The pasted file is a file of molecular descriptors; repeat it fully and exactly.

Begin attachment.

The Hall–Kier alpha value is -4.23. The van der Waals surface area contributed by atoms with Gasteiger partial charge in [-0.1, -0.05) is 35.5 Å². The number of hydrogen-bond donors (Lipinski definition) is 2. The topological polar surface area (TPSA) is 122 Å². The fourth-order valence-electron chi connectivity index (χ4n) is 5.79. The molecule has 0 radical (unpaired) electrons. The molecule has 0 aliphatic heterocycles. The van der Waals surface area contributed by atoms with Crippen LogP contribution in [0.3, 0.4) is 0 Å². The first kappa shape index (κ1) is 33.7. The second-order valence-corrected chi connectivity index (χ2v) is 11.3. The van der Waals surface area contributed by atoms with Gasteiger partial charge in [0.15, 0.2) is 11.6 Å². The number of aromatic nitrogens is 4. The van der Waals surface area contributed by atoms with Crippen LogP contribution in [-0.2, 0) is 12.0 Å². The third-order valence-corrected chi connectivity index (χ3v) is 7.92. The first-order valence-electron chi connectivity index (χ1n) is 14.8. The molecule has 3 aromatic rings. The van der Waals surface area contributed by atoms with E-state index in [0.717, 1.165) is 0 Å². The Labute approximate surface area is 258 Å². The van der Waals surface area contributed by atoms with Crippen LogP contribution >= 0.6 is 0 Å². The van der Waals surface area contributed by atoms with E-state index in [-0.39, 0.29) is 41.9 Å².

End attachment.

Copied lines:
The Hall–Kier alpha value is -4.23. The van der Waals surface area contributed by atoms with Gasteiger partial charge in [-0.1, -0.05) is 35.5 Å². The number of hydrogen-bond donors (Lipinski definition) is 2. The topological polar surface area (TPSA) is 122 Å². The fourth-order valence-electron chi connectivity index (χ4n) is 5.79. The molecule has 0 radical (unpaired) electrons. The molecule has 0 aliphatic heterocycles. The van der Waals surface area contributed by atoms with Crippen LogP contribution in [0.3, 0.4) is 0 Å². The first kappa shape index (κ1) is 33.7. The second-order valence-corrected chi connectivity index (χ2v) is 11.3. The van der Waals surface area contributed by atoms with Gasteiger partial charge in [0.15, 0.2) is 11.6 Å². The number of aromatic nitrogens is 4. The van der Waals surface area contributed by atoms with Crippen LogP contribution in [-0.2, 0) is 12.0 Å². The third-order valence-corrected chi connectivity index (χ3v) is 7.92. The first-order valence-electron chi connectivity index (χ1n) is 14.8. The molecule has 3 aromatic rings. The van der Waals surface area contributed by atoms with E-state index in [0.717, 1.165) is 0 Å². The Labute approximate surface area is 258 Å². The van der Waals surface area contributed by atoms with Crippen LogP contribution >= 0.6 is 0 Å². The van der Waals surface area contributed by atoms with E-state index in [-0.39, 0.29) is 41.9 Å².